He said: “I have been on the council for 33 years and I have never experienced anything quite like it.
“Some of the disabled children are still not receiving an education. It is discrimination of the worst kind.”
He has written to the education secretary, Nicky Morgan, and Ofsted, about his concerns.
And he said he did not care if raising these concerns made him unpopular within his own party.
Morgan said in a white paper published last month that the government wanted every school to be an academy – and therefore outside direct local authority control – by 2022.
Cllr Lines said: “All I care about is that my constituents’ children get a good education. If that makes me unpopular with my own party, I don’t give a damn.”
But he also criticised Labour-run Birmingham City Council for failing to act on the exclusions when the school was still under local authority control.
He said: “The education department in Birmingham abandoned these children, many of them disabled, to their fate.
“Now they say they can’t do anything about it because it’s an academy. But it wasn’t an academy when this was going on.”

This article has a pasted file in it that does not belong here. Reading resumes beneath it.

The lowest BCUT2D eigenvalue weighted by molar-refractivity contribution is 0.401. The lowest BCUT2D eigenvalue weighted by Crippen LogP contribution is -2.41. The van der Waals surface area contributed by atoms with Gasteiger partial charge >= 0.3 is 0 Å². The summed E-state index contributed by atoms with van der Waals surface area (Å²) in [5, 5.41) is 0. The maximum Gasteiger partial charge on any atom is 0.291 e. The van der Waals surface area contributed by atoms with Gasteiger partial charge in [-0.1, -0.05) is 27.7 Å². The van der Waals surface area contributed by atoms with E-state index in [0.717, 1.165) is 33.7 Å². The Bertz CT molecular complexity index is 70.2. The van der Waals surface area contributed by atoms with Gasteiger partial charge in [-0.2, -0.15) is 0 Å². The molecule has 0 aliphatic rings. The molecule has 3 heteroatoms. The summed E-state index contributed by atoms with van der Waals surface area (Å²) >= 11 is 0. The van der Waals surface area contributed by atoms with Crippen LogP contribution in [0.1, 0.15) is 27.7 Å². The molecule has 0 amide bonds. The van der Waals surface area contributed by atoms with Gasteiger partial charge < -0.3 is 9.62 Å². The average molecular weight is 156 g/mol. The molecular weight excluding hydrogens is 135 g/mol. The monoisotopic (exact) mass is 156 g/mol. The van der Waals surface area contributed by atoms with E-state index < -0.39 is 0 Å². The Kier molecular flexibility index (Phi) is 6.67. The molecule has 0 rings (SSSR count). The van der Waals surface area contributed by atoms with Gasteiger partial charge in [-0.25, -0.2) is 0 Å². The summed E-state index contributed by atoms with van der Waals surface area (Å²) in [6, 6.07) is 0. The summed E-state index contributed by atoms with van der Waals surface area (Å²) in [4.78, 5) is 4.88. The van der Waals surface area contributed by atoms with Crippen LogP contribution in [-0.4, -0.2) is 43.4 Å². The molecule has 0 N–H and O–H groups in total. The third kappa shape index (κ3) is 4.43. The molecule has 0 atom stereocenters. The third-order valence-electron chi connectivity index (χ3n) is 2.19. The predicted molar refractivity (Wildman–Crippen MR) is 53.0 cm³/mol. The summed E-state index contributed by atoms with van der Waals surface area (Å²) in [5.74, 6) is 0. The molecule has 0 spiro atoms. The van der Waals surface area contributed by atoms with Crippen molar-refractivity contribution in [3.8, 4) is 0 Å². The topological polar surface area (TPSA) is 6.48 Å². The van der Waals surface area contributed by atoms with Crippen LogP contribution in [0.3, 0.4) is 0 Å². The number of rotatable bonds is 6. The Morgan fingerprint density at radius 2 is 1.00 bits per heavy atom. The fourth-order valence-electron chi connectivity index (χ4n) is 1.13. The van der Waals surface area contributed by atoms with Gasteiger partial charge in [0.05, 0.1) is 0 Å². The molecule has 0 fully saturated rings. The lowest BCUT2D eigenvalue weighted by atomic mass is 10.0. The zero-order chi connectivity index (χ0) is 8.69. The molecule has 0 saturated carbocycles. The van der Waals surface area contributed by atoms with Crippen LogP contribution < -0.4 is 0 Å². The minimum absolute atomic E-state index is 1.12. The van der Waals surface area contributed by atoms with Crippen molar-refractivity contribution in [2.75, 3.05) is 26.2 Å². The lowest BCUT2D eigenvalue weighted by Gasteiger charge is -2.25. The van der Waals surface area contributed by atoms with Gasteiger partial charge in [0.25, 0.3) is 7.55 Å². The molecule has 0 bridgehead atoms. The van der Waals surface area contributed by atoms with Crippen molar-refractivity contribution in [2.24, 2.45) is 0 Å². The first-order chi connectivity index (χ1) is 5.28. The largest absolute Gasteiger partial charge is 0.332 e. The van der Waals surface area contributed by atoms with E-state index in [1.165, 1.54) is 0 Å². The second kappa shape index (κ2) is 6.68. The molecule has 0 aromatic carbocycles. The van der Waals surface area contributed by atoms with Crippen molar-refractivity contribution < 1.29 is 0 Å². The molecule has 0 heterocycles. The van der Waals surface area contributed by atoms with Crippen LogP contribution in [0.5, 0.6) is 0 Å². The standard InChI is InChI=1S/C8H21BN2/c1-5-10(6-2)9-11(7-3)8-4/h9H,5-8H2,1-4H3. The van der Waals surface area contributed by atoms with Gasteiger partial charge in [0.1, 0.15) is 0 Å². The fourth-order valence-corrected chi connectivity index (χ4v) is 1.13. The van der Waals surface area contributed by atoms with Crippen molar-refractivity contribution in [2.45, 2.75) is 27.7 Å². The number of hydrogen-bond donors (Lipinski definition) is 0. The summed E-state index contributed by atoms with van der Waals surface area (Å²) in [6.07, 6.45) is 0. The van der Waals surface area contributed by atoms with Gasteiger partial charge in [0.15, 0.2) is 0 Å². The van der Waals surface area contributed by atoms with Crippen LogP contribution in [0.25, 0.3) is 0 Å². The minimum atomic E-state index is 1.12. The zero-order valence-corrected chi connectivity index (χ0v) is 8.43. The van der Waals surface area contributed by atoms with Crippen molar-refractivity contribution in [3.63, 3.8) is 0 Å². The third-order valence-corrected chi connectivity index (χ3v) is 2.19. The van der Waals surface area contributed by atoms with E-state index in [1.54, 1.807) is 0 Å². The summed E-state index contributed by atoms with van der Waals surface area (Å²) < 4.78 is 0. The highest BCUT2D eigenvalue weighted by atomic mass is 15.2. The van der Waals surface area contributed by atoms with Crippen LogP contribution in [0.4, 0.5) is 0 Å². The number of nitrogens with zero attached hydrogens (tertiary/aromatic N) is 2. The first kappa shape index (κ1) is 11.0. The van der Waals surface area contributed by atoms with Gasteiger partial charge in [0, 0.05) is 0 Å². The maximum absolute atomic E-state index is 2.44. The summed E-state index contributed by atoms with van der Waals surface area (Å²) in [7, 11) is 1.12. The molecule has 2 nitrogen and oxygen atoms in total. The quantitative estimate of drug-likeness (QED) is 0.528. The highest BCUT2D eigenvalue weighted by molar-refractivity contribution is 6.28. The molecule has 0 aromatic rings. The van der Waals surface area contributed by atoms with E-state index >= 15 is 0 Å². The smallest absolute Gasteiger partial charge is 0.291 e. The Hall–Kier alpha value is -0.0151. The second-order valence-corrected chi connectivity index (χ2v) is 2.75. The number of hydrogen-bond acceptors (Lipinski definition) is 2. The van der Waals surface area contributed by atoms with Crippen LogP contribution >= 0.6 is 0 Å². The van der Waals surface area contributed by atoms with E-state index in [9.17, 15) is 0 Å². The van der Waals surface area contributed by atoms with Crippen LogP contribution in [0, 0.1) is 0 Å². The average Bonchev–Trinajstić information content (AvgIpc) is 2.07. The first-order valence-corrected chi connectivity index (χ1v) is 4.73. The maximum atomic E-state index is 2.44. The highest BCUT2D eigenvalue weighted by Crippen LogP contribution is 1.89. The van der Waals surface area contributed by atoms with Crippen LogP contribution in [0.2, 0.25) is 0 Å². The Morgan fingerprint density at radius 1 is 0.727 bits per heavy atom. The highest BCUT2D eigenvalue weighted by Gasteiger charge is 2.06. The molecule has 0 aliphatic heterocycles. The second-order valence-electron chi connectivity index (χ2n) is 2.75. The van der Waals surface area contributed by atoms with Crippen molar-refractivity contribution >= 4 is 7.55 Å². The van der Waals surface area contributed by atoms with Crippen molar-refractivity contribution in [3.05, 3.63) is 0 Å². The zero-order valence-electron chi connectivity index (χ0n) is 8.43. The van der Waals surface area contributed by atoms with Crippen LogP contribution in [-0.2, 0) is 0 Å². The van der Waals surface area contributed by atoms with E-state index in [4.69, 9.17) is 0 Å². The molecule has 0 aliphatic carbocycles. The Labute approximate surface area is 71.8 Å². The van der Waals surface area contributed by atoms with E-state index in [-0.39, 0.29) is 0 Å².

Peter French, Barchelai’s chair, admitted that there had “clearly been issues at that school” around the way it dealt with disabled pupils – before the trust took over in January – and suggested that “some of the paperwork and processes were not done as well as they could have been done”.
But he said it was “not true at all” that the school had carried out the exclusions to smooth its path to becoming an academy, although he conceded that the investigation would look at those claims.
French said that no children had been excluded since the trust took over in January.
And he said the trust had installed a new SEN co-ordinator to “try to make sure all the proper procedures are being done and the appropriate support is put in there”.
He said: “My view as chair of the trust is we want to have an inclusive school there.
“We want to do our best to ensure we cater for all children as best we can.”
A Birmingham City Council spokeswoman said there had been less than five permanent exclusions from Nonsuch in each of the last two academic years, 2013-14 and 2014-15.
But she revealed that the number of temporary exclusions at the school had risen from fewer than five in 2013-14 to 10 in 2014-15, while nine of those 10 had “some type of SEN”.
There are no figures for the school’s final term before it became an academy.
The council spokeswoman said: “We take these claims very seriously and are working closely with Nonsuch Primary School, its academy trust and the Regional Schools Commissioner, to review the inclusion processes and procedures for all pupils.”
The Regional Schools Commissioner for the West Midlands, Pank Patel, had failed to comment by noon today (7 April).